Hotel Cafe, an intimate concert venue in Hollywood, catch movies at the independent theater across the street from my place and browse the flea market each Sunday morning. I missed having friends in the same city, but felt so fulfilled that I was content being so independent.When I first moved to L.A., immediately after college, I spent a lot of time alone. It was a stark contrast to life in the dorms, which was consistently loud, cluttered and offered little room for privacy. I had my own studio apartment, which I loved, but since I didn't know anybody, I did everything by myself. I'd see live shows at
Last week I realized something: I hadn't done anything on my own in a really long time. One of the benefits of being married is that I always have a built-in partner to do things with. Even on nights when I have no plans, I sort of do - we open up a bottle of wine, listen to music, watch TV and read in bed. And all of a sudden, the evening unfolds into a casual date at home. But I've never wanted to turn into one of those co-dependent couples, unable to enjoy our time apart from each other.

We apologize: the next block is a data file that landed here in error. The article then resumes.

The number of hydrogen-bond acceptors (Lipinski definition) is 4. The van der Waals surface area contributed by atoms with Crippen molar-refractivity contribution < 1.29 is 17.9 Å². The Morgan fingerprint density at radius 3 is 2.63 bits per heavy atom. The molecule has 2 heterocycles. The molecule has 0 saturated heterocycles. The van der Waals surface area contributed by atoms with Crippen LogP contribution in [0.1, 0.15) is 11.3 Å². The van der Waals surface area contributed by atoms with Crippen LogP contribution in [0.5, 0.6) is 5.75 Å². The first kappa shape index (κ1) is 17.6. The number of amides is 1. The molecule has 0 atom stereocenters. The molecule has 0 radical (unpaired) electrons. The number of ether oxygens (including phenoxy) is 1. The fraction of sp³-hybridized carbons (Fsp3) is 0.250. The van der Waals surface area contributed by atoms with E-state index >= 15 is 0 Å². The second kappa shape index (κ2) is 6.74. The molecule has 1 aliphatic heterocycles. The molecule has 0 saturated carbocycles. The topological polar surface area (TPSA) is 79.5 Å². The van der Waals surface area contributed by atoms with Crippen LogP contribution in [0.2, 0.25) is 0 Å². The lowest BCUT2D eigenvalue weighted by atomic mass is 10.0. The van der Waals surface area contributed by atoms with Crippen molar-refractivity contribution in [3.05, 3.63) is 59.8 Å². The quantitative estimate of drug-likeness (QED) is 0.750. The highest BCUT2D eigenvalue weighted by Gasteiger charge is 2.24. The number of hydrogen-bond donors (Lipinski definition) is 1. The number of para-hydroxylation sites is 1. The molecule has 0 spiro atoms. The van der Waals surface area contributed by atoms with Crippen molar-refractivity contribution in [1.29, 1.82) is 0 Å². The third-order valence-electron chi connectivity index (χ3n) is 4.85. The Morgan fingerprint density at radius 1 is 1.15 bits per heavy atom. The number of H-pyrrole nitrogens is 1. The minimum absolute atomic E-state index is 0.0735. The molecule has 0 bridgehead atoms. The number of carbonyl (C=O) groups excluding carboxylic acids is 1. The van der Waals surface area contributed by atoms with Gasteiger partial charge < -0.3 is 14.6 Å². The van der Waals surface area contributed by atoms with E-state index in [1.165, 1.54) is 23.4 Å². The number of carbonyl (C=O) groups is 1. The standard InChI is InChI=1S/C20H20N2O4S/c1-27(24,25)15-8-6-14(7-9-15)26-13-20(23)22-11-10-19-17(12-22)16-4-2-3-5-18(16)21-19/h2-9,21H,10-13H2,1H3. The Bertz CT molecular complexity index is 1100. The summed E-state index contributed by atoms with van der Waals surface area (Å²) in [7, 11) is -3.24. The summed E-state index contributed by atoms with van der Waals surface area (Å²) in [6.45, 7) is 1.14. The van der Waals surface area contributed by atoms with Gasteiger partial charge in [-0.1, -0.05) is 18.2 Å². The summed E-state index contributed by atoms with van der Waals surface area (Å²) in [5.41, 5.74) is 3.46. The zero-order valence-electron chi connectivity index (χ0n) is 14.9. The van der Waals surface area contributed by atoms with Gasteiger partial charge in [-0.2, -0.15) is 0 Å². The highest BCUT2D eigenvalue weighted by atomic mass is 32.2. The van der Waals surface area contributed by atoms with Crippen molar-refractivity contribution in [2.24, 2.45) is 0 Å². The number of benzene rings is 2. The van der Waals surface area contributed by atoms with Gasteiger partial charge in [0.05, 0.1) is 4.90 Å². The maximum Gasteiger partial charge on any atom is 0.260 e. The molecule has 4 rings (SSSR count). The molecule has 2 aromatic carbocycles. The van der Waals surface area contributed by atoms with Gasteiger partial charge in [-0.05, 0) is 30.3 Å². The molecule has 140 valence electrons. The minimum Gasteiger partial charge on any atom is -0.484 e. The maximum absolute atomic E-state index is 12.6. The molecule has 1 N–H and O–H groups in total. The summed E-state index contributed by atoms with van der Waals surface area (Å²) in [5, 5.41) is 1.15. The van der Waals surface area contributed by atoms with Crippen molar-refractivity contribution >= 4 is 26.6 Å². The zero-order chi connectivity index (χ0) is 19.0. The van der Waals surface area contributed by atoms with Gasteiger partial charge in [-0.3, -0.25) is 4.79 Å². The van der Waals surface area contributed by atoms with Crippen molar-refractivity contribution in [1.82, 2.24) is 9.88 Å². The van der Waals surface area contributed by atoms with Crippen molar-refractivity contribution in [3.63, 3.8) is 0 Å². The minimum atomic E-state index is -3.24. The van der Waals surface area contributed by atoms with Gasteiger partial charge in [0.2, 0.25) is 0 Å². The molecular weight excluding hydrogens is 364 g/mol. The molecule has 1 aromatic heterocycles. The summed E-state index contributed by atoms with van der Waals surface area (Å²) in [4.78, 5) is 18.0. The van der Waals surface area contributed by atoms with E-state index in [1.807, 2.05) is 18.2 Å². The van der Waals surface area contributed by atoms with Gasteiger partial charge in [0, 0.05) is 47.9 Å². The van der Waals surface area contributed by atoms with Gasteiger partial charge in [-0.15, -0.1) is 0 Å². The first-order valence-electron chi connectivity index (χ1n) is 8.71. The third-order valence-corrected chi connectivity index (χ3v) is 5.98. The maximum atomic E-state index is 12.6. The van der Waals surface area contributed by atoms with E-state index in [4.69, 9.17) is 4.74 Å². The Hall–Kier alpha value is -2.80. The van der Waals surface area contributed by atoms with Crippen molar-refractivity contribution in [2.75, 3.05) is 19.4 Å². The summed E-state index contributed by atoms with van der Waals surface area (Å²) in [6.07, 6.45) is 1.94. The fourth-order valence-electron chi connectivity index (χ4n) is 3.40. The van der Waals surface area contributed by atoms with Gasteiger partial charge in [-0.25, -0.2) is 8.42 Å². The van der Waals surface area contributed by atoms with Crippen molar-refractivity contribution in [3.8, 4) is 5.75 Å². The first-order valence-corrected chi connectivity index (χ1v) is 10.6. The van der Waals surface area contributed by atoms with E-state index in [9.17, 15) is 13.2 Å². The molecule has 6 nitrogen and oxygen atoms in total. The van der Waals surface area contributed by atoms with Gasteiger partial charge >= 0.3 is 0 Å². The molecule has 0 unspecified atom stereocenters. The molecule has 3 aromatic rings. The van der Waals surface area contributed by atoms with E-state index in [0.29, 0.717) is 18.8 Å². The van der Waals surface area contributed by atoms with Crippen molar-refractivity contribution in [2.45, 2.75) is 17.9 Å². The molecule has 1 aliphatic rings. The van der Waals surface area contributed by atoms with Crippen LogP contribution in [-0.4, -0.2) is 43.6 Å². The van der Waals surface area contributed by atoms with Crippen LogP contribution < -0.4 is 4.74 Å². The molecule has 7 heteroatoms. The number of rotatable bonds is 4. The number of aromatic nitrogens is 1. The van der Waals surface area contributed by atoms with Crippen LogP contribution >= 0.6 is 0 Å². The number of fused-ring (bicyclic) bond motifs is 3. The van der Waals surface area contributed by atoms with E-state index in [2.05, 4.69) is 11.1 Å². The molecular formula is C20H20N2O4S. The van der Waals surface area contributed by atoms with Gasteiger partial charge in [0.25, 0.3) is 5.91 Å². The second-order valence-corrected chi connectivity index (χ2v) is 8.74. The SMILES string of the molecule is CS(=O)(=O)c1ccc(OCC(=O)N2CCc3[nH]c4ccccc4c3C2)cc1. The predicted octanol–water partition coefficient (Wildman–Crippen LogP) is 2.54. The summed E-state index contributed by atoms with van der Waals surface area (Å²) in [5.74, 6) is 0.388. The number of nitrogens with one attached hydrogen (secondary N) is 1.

So when G told me he had plans last Tuesday night, I decided to slightly revive my former life. Typically I'd opt to have the place to myself or go out with friends, but instead, I went for a walk and took myself out to dinner. I had forgotten how nice it is to spend time on my own. My senses were heightened and mellowed at once - I noticed the classical music playing from the house down the street, the warm stillness in the air and how good my food tasted when I wasn't distracted by anything else. A table for one was just what I needed.
It was comforting to realize that I still appreciate my independence, even if it's not something I take advantage of on a daily basis.